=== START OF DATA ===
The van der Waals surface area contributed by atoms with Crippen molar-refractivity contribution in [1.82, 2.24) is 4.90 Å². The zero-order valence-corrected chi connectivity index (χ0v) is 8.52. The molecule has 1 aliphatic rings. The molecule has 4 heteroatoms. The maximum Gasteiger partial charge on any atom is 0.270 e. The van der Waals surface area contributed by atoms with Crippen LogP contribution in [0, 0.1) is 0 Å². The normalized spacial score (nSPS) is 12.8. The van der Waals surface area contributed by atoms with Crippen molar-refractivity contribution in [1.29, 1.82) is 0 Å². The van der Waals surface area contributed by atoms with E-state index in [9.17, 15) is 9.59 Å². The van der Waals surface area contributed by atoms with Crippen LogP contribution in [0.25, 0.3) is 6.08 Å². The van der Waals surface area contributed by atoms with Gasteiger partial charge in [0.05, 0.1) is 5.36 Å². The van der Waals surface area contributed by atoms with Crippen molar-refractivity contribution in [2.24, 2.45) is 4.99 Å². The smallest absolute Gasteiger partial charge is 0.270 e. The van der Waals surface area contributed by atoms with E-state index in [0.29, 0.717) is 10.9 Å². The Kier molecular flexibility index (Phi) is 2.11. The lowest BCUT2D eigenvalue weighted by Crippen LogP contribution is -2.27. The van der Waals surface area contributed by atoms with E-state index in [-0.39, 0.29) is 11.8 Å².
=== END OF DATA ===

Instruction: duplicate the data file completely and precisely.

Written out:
The van der Waals surface area contributed by atoms with Crippen molar-refractivity contribution in [1.82, 2.24) is 4.90 Å². The zero-order valence-corrected chi connectivity index (χ0v) is 8.52. The molecule has 1 aliphatic rings. The molecule has 4 heteroatoms. The maximum Gasteiger partial charge on any atom is 0.270 e. The van der Waals surface area contributed by atoms with Crippen LogP contribution in [0, 0.1) is 0 Å². The normalized spacial score (nSPS) is 12.8. The van der Waals surface area contributed by atoms with Crippen molar-refractivity contribution in [1.29, 1.82) is 0 Å². The van der Waals surface area contributed by atoms with E-state index in [9.17, 15) is 9.59 Å². The van der Waals surface area contributed by atoms with Crippen LogP contribution in [0.25, 0.3) is 6.08 Å². The van der Waals surface area contributed by atoms with Gasteiger partial charge in [0.05, 0.1) is 5.36 Å². The van der Waals surface area contributed by atoms with Crippen molar-refractivity contribution in [2.24, 2.45) is 4.99 Å². The smallest absolute Gasteiger partial charge is 0.270 e. The van der Waals surface area contributed by atoms with E-state index in [0.29, 0.717) is 10.9 Å². The Kier molecular flexibility index (Phi) is 2.11. The lowest BCUT2D eigenvalue weighted by Crippen LogP contribution is -2.27. The van der Waals surface area contributed by atoms with E-state index in [-0.39, 0.29) is 11.8 Å².